Posts featuring Charles Simic

The Voice of Interiority: Lytton Smith on Translating Sigrún Pálsdóttir’s History. A Mess.

[The inward-looking quality] structurally and stylistically governs how the novel is written, its very form.

Sigrún Pálsdóttir’s profound and inward-looking saga, History. A Mess., was July’s Asymptote Book Club selection, translated from Icelandic to English. Callum McAllister speaks to the novel’s translator, Lytton Smith, on the process of translating this sweeping and intuitive work. In this conversation, the two discuss the intricacies of translating the evasive language of space and the even more mysterious language of the inner self, and Lytton gives as well some much-appreciated recommendations of Icelandic literature.

Callum McAllister (CM): Iceland is well-known for its impressively high literary output and vibrant creative culture, but Icelandic isn’t a widely spoken language. Are you daunted by how much Icelandic literature has yet to be translated into English, or do you think it gives you more freedom to opt for your favorite texts? Is there anything you’d love to see in English or work on next?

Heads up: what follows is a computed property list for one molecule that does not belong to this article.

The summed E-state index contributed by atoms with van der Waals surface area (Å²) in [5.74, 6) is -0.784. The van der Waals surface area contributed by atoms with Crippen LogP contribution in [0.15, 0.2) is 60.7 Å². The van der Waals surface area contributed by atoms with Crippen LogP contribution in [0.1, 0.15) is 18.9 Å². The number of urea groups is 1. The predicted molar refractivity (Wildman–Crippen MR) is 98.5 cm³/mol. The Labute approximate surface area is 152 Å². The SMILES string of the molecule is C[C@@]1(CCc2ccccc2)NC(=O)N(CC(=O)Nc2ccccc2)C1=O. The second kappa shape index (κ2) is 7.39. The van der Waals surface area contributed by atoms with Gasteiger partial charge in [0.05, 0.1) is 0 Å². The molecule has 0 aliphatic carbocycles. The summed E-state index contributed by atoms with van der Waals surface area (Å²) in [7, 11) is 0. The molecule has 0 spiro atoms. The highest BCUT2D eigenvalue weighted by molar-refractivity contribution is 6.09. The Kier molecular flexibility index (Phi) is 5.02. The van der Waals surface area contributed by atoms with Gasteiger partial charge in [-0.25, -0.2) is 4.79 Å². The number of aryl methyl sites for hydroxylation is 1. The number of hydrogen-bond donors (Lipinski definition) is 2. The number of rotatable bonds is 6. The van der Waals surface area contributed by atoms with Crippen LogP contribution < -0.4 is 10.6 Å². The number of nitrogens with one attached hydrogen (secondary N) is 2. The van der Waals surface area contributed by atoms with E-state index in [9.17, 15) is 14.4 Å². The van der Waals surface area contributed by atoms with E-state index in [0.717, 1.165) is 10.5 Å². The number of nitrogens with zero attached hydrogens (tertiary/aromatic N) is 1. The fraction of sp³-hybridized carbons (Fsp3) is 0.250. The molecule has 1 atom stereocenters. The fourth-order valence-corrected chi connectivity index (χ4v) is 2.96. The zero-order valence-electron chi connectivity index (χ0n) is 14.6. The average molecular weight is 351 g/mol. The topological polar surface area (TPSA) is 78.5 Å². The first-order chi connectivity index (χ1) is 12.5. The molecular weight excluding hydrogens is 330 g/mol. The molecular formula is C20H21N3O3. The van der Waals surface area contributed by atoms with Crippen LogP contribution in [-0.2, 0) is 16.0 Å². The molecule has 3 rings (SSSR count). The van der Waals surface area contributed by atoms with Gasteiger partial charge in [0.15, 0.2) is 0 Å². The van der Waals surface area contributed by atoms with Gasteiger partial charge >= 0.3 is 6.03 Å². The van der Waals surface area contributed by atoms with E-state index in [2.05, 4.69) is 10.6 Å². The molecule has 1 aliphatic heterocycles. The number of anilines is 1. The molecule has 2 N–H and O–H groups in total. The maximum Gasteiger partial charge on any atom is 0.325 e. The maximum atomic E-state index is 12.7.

Lytton Smith (LS): Definitely daunted, even as I’m excited by the opportunity! There are wonderful translators from Icelandic working to bring more books into English (which can then also be a gateway to other languages), but there’s a limit to how many presses are willing to do what Open Letter does and take a chance on publishing titles—especially when translations are hard to sell to readers. I’m looking forward to Sigrún’s next novel, which is in part about the theory that Icelanders “discovered” America, and Ófeigur Sigurðsson, whose novel Öræfi / The Wastelands I translated last year (Deep Vellum), has another two novels that center on volcanoes that I’d like to translate. And I’d love to translate another book by the amazing, singular Kristín Ómarsdóttir. Next up, I’m lucky to be translating some of Andri Snær Magnason’s work.

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